The air was thick with humidity, it was like breathing tepid soup. The roads glistened with moisture in the last of the fading light that was filtering between the rolling banks thunderclouds.
We had started the day high in the mountains of Oaxaca, bundled up for warmth in the cool morning air. But as we wove our way down the serpentine mountain passes it became warmer and warmer.
We intended to get to Guatemala as promptly as two directionless Kiwis could manage.Other travellers warned us that this was not the time of year to enjoy the Oaxacan coast. The idea of spending a chunk of our remaining days in Mexico camping on beaches in 35º + heat with high enough humidity to make your eyeballs sweat didn’t really sound appealing. So we drove the distance in a day.
It was dark as we rolled into Arriaga. This was our first stop in Chiapas, not because there was anything we wanted to do there, but just because we had decided to keep driving until we actually (finally!) left the state of Oaxaca. Which we managed, but only as it was getting dark.
To escape the thunderstorms, heat and relentless humidity, we found ourselves a cheap hotel with a working fan and investigated a nearby pizza shop for dinner. It had been a long day of driving but it was good to finally be moving again!
After spending over 8 weeks in total in Oaxaca state, (which was pretty close to the amount of time we had initially expected to spend in Mainland Mexico in total) we had itchy feet. Not because of any kind of poor foot-hygiene regime or outbreak of athlete’s foot rampant in Oaxaca state. It was more due to the large number of countries between us and Ushuaia—we hadn’t even made it to Guatemala.
The town of Arriaga turned out to be an enjoyable stop. There were shops, markets and even a delicious coffee shop all within a short walk of our hotel. As well as this view out over the city to the hilltop church (thanks to a kindly cleaning lady who let us onto the roof to take some photos). Although, as is always the case, markets combined with one way streets are a curse rather than a blessing when you try to drive anywhere. So leaving town involved the usual debacle of wrong turns, asking locals for directions, apologising profusely and having helpful locals guide us around market stalls to avoid one way streets.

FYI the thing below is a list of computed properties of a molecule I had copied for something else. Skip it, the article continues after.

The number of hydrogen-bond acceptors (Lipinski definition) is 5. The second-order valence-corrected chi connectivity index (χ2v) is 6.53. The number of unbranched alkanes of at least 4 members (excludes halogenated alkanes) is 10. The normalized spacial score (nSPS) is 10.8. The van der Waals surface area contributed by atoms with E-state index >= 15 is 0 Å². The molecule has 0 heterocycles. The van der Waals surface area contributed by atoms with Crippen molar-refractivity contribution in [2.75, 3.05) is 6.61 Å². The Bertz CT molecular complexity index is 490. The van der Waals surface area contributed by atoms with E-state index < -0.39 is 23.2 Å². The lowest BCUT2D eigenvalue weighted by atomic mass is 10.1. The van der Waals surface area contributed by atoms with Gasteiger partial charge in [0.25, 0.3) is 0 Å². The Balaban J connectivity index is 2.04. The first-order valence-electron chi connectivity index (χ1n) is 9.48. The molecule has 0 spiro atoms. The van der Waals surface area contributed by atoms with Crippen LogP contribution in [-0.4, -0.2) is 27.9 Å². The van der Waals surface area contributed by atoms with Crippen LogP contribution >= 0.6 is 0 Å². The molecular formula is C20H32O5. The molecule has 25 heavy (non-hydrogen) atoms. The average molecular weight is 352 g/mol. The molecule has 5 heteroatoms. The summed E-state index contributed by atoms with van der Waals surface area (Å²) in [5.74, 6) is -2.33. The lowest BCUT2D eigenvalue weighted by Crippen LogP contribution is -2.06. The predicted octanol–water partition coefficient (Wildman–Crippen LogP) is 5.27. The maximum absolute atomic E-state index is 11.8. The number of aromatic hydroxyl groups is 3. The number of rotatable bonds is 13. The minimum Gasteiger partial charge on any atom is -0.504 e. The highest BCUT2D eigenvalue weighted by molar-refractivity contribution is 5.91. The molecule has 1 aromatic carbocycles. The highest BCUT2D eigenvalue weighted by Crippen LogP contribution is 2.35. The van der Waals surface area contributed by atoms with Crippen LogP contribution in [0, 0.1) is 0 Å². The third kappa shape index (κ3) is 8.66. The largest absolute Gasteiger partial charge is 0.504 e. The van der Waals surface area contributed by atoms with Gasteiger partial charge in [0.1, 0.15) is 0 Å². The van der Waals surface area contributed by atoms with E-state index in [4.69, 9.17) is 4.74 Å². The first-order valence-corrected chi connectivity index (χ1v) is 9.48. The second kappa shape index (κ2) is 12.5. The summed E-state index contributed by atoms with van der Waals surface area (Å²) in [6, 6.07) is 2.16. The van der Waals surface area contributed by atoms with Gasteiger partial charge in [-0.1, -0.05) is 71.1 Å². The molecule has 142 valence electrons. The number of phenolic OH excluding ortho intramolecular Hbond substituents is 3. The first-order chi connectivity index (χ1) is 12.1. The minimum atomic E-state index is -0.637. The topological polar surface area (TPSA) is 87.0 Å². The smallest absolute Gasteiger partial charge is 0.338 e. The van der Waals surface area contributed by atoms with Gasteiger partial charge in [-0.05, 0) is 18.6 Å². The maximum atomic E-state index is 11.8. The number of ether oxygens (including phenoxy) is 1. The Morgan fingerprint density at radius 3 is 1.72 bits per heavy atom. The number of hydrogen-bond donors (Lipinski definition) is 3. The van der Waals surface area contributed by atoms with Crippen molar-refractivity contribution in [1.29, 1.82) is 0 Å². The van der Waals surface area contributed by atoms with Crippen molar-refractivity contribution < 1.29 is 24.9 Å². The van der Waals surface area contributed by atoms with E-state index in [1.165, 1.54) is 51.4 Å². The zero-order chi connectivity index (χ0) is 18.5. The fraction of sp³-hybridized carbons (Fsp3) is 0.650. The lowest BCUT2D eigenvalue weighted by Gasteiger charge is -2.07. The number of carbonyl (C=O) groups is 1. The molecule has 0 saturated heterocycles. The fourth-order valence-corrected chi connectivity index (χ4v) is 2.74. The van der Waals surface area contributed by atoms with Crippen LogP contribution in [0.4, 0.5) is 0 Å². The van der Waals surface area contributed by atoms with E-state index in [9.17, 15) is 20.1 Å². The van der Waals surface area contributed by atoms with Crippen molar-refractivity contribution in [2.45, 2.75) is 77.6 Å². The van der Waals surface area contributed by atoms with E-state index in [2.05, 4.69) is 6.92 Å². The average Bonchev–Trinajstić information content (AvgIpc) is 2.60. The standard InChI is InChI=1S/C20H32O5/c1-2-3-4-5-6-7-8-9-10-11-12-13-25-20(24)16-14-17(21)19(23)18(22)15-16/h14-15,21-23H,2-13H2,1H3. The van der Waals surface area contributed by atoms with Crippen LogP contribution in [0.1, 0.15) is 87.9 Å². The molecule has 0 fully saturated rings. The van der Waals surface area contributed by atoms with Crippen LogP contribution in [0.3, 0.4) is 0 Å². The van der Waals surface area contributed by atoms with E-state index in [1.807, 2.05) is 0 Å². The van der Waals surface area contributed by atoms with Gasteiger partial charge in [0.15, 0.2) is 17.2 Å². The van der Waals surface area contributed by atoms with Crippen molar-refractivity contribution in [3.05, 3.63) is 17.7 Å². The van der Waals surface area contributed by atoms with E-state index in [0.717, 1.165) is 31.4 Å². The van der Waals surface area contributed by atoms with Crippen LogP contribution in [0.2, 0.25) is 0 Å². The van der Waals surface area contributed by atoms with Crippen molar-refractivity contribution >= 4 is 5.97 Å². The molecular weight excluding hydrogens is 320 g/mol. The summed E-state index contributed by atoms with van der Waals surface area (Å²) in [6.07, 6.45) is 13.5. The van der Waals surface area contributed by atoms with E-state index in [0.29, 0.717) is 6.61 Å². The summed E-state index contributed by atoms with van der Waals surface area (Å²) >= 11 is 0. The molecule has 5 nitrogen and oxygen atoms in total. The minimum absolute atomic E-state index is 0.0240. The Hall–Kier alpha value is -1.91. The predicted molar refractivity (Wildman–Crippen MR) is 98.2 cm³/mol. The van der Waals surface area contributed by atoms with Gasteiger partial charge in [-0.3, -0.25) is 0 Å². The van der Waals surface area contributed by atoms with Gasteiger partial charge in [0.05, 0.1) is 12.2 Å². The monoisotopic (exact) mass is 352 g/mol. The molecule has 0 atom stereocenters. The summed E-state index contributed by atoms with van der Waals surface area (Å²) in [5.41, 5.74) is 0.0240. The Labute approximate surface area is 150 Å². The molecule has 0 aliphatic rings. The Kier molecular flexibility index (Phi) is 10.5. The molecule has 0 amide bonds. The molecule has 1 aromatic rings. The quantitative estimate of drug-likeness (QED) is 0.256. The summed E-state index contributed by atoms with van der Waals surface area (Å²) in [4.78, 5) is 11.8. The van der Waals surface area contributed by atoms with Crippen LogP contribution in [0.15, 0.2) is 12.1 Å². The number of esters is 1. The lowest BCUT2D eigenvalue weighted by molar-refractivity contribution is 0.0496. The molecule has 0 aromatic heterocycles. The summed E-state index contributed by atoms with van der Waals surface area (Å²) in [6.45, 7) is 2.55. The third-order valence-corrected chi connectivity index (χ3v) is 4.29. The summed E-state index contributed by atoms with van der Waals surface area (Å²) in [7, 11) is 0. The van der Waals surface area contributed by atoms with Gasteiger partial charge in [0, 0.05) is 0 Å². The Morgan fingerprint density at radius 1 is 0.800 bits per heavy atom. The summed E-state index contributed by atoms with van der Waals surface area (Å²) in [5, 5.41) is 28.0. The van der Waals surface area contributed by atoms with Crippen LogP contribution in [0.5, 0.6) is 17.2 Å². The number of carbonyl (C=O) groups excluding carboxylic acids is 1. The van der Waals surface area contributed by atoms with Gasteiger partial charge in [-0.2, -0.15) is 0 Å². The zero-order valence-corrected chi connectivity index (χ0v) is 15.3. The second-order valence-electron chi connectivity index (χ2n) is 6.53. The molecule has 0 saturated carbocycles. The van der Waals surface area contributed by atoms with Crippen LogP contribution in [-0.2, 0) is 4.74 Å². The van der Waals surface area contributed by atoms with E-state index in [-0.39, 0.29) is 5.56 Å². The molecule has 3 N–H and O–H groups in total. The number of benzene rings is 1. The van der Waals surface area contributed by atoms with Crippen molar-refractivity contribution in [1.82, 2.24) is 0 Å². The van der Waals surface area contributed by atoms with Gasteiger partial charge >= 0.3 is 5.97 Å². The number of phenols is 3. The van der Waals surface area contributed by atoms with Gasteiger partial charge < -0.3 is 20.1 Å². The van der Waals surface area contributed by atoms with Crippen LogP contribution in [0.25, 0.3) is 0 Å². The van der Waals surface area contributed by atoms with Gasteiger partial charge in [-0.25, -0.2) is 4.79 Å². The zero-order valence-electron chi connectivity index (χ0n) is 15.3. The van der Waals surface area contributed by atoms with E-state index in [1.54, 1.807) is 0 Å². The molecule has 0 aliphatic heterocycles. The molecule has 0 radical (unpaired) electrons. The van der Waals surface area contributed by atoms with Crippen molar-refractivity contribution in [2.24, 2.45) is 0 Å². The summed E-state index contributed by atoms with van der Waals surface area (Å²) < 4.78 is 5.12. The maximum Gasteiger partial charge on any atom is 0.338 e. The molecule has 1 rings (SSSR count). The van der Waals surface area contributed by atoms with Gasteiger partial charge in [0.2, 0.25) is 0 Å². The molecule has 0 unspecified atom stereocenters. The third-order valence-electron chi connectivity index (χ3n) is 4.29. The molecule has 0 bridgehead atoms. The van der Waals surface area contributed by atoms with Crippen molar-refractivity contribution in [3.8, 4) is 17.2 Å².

We were heading out-of-town with a purpose. Our friends Toby and Chloe (Carpe Viam) had said that Aguacero was one of their favourite places in all of Mexico. We were looking forward to spending a day or two camping in the car park and enjoying a peaceful swim in the river surrounded by waterfalls and epic canyon views.
It was grey and stormy when we arrived at the muddy car park above Aguacero, but the rain had temporarily let up. Which maybe a little ironic since Aguacero is Spanish for ‘downpour’. The lady at the ticket booth said, ‘You can walk down and have a look at the falls and the canyon if you want, but maybe don’t go swimming. The river is pretty high.’ She gestured with her hands to imitate deep, fast-moving water. ‘You can’t really visit the cave right now either. But…’ she look forlornly around the damp, muddy car park and shrugged ‘I guess you can camp here if you want.’
We asked her if the weather was likely to improve tomorrow. She shook her head.
We took her up on the ‘walk down and have a look at the waterfall’ option.
After descending the 800 steps into the canyon, wading through water and navigating boggy paths we made it to some waterfalls. Or at least the only falls we could get to without actually swimming—which we had be warned against.
While the falls were scenic—we did have to agree that the river didn’t really look like an inviting place for a dip right now.
Soon the clouds came rolling in with the next wave of thunderstorms. The other visitors to the canyon dispersed rapidly as scattering from the slippery paths to the nearest shelter. We followed suit. I guess we got our Aguacero. Just not how we expected it.
We weren’t quite ready to give up on the outdoor attractions and head straight for the town of San Cristóbal de Las Casas yet. We had one more stop we didn’t want to miss)—Sima de las Cotorras
It is a huge circular sinkhole 160m (520 ft) in diameter and 140 metres (460 ft) deep.
That would be cool enough on it’s own. But it hides one more secret.
Sima de los Cotorras is Spanish for ‘big hole in the ground that is full of parrots’ (Not a word for word translation there).
Quite a number of little green parrots live in this sinkhole—it provides a safe haven from predators. Every morning, just before dawn, thousands of these little green parrots start their day. A few lone chirps soon becomes a cacophony of squawking. The parrots fly about like mad things, waking their neighbours before spiralling out of the sinkhole in small groups.
Now the dull light of dawn on a cloudy morning is not the optimal lighting condition to catch photos of fast-moving parrots, so excuse the blur. I think this is more one of those ‘go there and experience it’ things rather than a ‘get a pretty photo of it’ type of deal.
The lady at the ticket booth at Aguacero had been right though. The rain was not planning on letting up, the clouds firmly established themselves for the day and the rain continued to sweep through.
You know it is raining too much if you are driving along and this appears on your windshield.
Yes. That’s exactly what you think it is.
That’s when you know it is a good time forget Mother Nature and explore a colonial town instead. Time to head for San Cristóbal de las Casas.